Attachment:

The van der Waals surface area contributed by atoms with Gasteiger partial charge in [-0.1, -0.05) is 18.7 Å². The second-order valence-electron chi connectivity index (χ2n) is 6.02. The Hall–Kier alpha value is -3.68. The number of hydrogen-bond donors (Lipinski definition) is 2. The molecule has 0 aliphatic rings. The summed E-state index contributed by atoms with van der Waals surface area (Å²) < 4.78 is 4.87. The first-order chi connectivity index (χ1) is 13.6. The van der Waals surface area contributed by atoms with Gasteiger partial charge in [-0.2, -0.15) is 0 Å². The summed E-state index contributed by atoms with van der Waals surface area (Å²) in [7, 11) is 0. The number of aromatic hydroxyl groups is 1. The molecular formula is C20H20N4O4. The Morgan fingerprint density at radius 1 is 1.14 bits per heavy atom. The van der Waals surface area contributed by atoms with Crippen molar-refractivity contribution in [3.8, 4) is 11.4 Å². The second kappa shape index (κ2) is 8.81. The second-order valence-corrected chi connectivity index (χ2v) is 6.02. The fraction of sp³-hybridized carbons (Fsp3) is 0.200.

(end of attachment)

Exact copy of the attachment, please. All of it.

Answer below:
The van der Waals surface area contributed by atoms with Gasteiger partial charge in [-0.1, -0.05) is 18.7 Å². The second-order valence-electron chi connectivity index (χ2n) is 6.02. The Hall–Kier alpha value is -3.68. The number of hydrogen-bond donors (Lipinski definition) is 2. The molecule has 0 aliphatic rings. The summed E-state index contributed by atoms with van der Waals surface area (Å²) < 4.78 is 4.87. The first-order chi connectivity index (χ1) is 13.6. The van der Waals surface area contributed by atoms with Gasteiger partial charge in [-0.2, -0.15) is 0 Å². The summed E-state index contributed by atoms with van der Waals surface area (Å²) in [7, 11) is 0. The number of aromatic hydroxyl groups is 1. The molecular formula is C20H20N4O4. The Morgan fingerprint density at radius 1 is 1.14 bits per heavy atom. The van der Waals surface area contributed by atoms with Crippen molar-refractivity contribution in [3.8, 4) is 11.4 Å². The second kappa shape index (κ2) is 8.81. The second-order valence-corrected chi connectivity index (χ2v) is 6.02. The fraction of sp³-hybridized carbons (Fsp3) is 0.200.